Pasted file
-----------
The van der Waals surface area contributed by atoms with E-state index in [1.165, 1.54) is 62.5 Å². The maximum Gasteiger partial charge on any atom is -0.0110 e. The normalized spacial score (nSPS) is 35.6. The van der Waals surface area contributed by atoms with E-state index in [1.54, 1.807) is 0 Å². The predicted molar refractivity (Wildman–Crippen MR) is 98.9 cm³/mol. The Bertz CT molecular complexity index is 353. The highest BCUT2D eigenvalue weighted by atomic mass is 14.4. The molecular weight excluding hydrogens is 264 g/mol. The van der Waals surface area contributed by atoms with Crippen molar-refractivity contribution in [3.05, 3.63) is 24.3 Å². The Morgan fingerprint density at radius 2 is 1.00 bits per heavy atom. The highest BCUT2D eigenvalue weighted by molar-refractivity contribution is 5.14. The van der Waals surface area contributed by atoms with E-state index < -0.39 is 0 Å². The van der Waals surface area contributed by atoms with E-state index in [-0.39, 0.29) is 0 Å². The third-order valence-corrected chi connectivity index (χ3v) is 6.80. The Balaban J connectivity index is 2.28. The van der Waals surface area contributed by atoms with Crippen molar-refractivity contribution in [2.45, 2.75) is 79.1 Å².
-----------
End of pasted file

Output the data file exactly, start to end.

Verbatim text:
The van der Waals surface area contributed by atoms with E-state index in [1.165, 1.54) is 62.5 Å². The maximum Gasteiger partial charge on any atom is -0.0110 e. The normalized spacial score (nSPS) is 35.6. The van der Waals surface area contributed by atoms with E-state index in [1.54, 1.807) is 0 Å². The predicted molar refractivity (Wildman–Crippen MR) is 98.9 cm³/mol. The Bertz CT molecular complexity index is 353. The highest BCUT2D eigenvalue weighted by atomic mass is 14.4. The molecular weight excluding hydrogens is 264 g/mol. The van der Waals surface area contributed by atoms with Crippen molar-refractivity contribution in [3.05, 3.63) is 24.3 Å². The Morgan fingerprint density at radius 2 is 1.00 bits per heavy atom. The highest BCUT2D eigenvalue weighted by molar-refractivity contribution is 5.14. The van der Waals surface area contributed by atoms with E-state index < -0.39 is 0 Å². The van der Waals surface area contributed by atoms with E-state index in [-0.39, 0.29) is 0 Å². The third-order valence-corrected chi connectivity index (χ3v) is 6.80. The Balaban J connectivity index is 2.28. The van der Waals surface area contributed by atoms with Crippen molar-refractivity contribution in [2.45, 2.75) is 79.1 Å².